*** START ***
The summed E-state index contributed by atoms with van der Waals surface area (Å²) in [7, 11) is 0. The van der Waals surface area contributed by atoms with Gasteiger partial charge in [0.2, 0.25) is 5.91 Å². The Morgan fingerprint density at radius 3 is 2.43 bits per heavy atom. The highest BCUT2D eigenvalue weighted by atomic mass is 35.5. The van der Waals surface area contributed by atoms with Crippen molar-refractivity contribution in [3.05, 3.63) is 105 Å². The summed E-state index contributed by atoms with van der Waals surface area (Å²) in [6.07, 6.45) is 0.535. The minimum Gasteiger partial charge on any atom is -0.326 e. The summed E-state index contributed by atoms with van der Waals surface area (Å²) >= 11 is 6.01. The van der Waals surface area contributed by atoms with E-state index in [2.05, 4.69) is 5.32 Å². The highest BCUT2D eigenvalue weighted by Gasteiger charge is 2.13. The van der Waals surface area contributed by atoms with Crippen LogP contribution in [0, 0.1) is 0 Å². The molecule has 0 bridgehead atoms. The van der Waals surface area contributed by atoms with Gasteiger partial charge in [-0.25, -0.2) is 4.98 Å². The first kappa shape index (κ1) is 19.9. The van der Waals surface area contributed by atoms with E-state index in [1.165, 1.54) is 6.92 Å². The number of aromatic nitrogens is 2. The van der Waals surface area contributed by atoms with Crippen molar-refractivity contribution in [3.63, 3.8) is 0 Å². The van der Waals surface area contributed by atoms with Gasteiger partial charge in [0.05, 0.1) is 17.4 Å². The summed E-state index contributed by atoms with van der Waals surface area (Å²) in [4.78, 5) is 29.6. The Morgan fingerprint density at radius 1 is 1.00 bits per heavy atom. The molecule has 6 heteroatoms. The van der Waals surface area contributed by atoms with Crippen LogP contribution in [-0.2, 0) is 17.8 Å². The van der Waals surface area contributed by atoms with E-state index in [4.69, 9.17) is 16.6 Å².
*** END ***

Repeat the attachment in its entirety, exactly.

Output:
The summed E-state index contributed by atoms with van der Waals surface area (Å²) in [7, 11) is 0. The van der Waals surface area contributed by atoms with Gasteiger partial charge in [0.2, 0.25) is 5.91 Å². The Morgan fingerprint density at radius 3 is 2.43 bits per heavy atom. The highest BCUT2D eigenvalue weighted by atomic mass is 35.5. The van der Waals surface area contributed by atoms with Crippen molar-refractivity contribution in [3.05, 3.63) is 105 Å². The summed E-state index contributed by atoms with van der Waals surface area (Å²) in [6.07, 6.45) is 0.535. The minimum Gasteiger partial charge on any atom is -0.326 e. The summed E-state index contributed by atoms with van der Waals surface area (Å²) >= 11 is 6.01. The van der Waals surface area contributed by atoms with E-state index in [2.05, 4.69) is 5.32 Å². The highest BCUT2D eigenvalue weighted by Gasteiger charge is 2.13. The van der Waals surface area contributed by atoms with Crippen LogP contribution in [0, 0.1) is 0 Å². The molecule has 0 bridgehead atoms. The van der Waals surface area contributed by atoms with Gasteiger partial charge in [-0.25, -0.2) is 4.98 Å². The first kappa shape index (κ1) is 19.9. The van der Waals surface area contributed by atoms with E-state index in [1.165, 1.54) is 6.92 Å². The number of aromatic nitrogens is 2. The van der Waals surface area contributed by atoms with Crippen molar-refractivity contribution in [3.63, 3.8) is 0 Å². The van der Waals surface area contributed by atoms with Gasteiger partial charge in [0.05, 0.1) is 17.4 Å². The summed E-state index contributed by atoms with van der Waals surface area (Å²) in [4.78, 5) is 29.6. The Morgan fingerprint density at radius 1 is 1.00 bits per heavy atom. The molecule has 6 heteroatoms. The van der Waals surface area contributed by atoms with Crippen LogP contribution in [-0.2, 0) is 17.8 Å². The van der Waals surface area contributed by atoms with E-state index in [4.69, 9.17) is 16.6 Å².